So what about a “game” that doesn’t have any game design? This would be a game where the player input solely exists to continue the story. The best term for this genre is “interactive fiction” but they come in such wide varieties that this might be misleading. It may be a bit of a semantic leap to say that these games have no game design; you certainly click around, have an inventory, and affect an environment. But at the same time the game is so enslaved to the plot that you literally cannot progress until your input is exactly what the plot wants. This is far beyond Zelda or Final Fantasy “cannot progress”, this is when the plot controls every single aspect of the game to the point that there is no longer a game there. You carry what’s relevant to the plot, you act according to the plot, and you die according to the plot. True, there can be a great deal of experimenting and play testing with this kind of game but it’s still an interactive story, not really a system where you can make meaningful choices on how you play or win.
Well, what about a game that features no player input? Well, that’s not a video game. You’re watching a movie or reading a book.
As a final note, it’s important to outline where the graphics, sound, processing speed, A.I. and all the other elements in a video game are located. They’re a part of each element in varying ways. The graphics and sound of a Bejeweled combo, the art of Okami, or the balanced variables of a game are all substantial portions of the three basic elements. Yet the problem with any of these elements is that they are so up for grabs that any broad generalizations about them are going to be reductive. Who’s to say what kind of graphics best work in a game, whether photo-realistic or cel-shaded? Or what sounds are best? At its core, part of the reason Zarathustran Analytics chooses to analyze the game experience in terms of just three core parts of a game is because it frees up the conversation of video games. It’s safe to say a video game needs player input, game design, and story structure to identify the experiences they create. To then handicap the medium by saying games need a particular kind of AI, graphics, or sound would ultimately be a detriment to what the medium is capable of. By keeping the art, sound, and programming free for creativity, we can ensure that video games stay open and artistic.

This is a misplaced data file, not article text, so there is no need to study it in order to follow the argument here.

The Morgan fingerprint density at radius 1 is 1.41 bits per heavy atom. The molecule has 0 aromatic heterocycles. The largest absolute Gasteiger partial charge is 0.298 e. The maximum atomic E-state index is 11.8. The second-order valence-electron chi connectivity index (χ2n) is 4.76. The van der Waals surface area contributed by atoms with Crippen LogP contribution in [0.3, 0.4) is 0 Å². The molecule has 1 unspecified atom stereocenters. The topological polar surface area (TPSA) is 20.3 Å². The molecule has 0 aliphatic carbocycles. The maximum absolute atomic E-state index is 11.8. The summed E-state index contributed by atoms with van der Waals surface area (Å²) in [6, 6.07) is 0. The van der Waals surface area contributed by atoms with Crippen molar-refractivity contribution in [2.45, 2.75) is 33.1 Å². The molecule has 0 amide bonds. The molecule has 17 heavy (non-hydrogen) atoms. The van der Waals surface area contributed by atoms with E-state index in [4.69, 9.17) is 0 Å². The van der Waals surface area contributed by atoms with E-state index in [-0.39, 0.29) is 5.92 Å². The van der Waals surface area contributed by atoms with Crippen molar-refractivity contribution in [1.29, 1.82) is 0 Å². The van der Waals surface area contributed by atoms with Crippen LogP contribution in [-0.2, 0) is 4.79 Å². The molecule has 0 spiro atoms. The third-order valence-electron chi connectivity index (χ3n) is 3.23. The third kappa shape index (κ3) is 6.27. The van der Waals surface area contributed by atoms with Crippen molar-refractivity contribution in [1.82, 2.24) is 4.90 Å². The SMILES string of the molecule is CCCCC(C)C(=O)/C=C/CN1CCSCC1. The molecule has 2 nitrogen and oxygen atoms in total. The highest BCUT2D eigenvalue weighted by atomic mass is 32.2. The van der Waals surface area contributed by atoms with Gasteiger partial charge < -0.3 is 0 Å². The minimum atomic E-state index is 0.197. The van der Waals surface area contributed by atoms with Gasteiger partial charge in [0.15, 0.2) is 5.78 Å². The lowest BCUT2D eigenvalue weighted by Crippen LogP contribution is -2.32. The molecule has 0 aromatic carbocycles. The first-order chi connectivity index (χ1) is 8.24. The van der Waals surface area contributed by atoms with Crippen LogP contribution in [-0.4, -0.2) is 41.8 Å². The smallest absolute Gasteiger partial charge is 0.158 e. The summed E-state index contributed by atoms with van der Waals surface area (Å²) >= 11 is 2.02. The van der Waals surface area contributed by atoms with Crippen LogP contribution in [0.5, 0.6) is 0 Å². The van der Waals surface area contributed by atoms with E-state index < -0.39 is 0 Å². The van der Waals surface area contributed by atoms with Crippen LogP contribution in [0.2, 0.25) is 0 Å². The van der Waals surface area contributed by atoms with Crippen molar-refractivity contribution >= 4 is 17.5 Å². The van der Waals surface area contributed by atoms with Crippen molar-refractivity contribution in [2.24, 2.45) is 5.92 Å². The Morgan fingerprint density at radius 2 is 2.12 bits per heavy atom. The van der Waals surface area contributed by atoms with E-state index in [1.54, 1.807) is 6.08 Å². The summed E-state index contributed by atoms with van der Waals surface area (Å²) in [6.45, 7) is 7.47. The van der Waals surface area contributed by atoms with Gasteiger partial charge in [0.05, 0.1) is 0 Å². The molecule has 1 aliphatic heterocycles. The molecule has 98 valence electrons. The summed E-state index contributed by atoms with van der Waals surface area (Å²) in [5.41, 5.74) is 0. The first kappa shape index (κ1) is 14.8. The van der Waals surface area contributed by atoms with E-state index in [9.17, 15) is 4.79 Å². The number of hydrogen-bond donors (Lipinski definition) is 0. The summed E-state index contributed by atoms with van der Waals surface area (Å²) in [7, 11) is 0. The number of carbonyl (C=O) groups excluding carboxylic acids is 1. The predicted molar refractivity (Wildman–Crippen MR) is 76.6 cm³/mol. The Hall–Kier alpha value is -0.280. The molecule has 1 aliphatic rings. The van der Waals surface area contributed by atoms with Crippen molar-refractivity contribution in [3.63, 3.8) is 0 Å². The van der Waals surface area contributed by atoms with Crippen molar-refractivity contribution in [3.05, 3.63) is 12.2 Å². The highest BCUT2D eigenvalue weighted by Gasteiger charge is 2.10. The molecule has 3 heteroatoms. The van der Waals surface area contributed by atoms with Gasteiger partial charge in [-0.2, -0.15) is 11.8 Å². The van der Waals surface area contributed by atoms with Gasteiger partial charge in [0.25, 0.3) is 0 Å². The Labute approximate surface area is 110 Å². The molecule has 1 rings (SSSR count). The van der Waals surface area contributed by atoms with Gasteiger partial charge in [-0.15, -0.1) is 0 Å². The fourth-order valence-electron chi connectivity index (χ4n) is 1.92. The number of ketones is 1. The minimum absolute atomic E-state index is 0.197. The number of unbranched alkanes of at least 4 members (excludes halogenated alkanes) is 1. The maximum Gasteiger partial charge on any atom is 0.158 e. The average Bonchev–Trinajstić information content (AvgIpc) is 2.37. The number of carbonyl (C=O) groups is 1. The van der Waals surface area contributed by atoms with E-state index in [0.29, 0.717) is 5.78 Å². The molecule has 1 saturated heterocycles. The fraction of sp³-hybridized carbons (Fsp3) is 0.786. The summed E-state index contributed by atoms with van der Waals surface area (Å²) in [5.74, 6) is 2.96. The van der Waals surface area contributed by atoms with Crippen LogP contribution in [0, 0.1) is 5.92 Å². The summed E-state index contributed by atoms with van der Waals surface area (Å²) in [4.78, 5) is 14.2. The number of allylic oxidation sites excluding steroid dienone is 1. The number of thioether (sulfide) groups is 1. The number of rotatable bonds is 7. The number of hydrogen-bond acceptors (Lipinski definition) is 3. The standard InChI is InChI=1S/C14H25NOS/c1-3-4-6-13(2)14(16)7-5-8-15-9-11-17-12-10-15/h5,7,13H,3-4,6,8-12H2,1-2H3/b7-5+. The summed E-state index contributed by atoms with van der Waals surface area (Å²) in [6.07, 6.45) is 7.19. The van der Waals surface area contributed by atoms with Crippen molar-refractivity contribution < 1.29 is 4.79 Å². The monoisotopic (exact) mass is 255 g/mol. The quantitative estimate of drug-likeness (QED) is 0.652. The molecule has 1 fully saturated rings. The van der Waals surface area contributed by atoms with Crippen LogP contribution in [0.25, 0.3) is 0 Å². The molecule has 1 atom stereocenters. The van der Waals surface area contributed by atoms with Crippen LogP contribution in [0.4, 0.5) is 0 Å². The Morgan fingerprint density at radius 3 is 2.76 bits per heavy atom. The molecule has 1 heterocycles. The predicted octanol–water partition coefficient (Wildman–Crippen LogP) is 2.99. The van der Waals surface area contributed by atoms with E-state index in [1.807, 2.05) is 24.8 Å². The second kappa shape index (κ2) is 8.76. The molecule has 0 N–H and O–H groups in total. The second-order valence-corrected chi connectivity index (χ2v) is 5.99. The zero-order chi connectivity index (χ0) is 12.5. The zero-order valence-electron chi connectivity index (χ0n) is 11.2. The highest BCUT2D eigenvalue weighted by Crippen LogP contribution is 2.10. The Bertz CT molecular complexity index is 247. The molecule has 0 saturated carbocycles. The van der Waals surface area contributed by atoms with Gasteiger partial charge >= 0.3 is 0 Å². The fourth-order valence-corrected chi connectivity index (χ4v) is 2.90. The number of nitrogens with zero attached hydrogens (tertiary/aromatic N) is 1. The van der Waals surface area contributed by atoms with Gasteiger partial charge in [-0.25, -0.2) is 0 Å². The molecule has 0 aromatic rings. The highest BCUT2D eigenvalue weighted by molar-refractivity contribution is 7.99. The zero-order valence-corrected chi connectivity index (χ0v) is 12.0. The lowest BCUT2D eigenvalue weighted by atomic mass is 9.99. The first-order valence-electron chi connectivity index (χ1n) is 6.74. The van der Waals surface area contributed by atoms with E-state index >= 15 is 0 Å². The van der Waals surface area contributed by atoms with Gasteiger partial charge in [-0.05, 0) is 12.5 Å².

The basis of creating categories, of labels for even the exceptions to video games is to allow these experiences equal footing despite missing one of the ingredients. The conversation needs to move beyond favoritism or arguing about how the game design isn’t fun. How do these variables affect the overall experience of the game? If a game does not have a story, does it still provide an experience that is engrossing for the player? If it has incredibly linear game design, does it still tell a story worth hearing? It is like labeling the parts of a clock or a car. To admire the thing properly, to discuss it beyond pointing at things you like or think are broken, means assigning names. You give meaning to the parts, you identify how they work together, and you are then able to talk about the product as a whole.